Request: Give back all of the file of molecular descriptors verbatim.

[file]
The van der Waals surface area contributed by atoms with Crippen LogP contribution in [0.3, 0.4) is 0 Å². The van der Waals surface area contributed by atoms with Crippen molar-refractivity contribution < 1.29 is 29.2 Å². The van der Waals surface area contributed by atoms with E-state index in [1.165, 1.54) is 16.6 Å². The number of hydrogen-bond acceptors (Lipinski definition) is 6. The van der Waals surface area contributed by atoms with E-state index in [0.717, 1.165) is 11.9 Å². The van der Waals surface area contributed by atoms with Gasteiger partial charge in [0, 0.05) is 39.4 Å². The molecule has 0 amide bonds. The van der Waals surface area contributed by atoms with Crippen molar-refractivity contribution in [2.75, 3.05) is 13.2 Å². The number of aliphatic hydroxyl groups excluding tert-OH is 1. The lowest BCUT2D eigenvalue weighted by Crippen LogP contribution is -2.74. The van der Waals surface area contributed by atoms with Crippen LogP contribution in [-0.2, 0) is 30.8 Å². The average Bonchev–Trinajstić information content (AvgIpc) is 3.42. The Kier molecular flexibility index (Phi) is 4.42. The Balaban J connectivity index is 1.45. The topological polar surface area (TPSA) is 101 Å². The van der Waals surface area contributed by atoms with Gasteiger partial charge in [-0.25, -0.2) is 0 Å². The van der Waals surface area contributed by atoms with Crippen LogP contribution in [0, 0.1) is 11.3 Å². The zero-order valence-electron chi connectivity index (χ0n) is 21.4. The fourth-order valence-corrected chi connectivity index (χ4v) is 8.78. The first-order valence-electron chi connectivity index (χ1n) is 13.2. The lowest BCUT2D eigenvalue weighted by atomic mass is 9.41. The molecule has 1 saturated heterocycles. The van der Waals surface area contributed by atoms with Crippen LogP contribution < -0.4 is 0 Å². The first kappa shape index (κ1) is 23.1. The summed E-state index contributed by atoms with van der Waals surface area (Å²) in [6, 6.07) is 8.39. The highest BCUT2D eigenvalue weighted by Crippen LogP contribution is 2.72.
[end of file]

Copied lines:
The van der Waals surface area contributed by atoms with Crippen LogP contribution in [0.3, 0.4) is 0 Å². The van der Waals surface area contributed by atoms with Crippen molar-refractivity contribution < 1.29 is 29.2 Å². The van der Waals surface area contributed by atoms with E-state index in [1.165, 1.54) is 16.6 Å². The number of hydrogen-bond acceptors (Lipinski definition) is 6. The van der Waals surface area contributed by atoms with E-state index in [0.717, 1.165) is 11.9 Å². The van der Waals surface area contributed by atoms with Gasteiger partial charge in [0, 0.05) is 39.4 Å². The molecule has 0 amide bonds. The van der Waals surface area contributed by atoms with Crippen molar-refractivity contribution in [2.75, 3.05) is 13.2 Å². The number of aliphatic hydroxyl groups excluding tert-OH is 1. The lowest BCUT2D eigenvalue weighted by Crippen LogP contribution is -2.74. The van der Waals surface area contributed by atoms with Crippen LogP contribution in [-0.2, 0) is 30.8 Å². The average Bonchev–Trinajstić information content (AvgIpc) is 3.42. The Kier molecular flexibility index (Phi) is 4.42. The Balaban J connectivity index is 1.45. The topological polar surface area (TPSA) is 101 Å². The van der Waals surface area contributed by atoms with Gasteiger partial charge in [-0.25, -0.2) is 0 Å². The van der Waals surface area contributed by atoms with Crippen LogP contribution in [0, 0.1) is 11.3 Å². The zero-order valence-electron chi connectivity index (χ0n) is 21.4. The fourth-order valence-corrected chi connectivity index (χ4v) is 8.78. The first-order valence-electron chi connectivity index (χ1n) is 13.2. The lowest BCUT2D eigenvalue weighted by atomic mass is 9.41. The molecule has 1 saturated heterocycles. The van der Waals surface area contributed by atoms with Crippen LogP contribution < -0.4 is 0 Å². The first kappa shape index (κ1) is 23.1. The summed E-state index contributed by atoms with van der Waals surface area (Å²) in [6, 6.07) is 8.39. The highest BCUT2D eigenvalue weighted by Crippen LogP contribution is 2.72.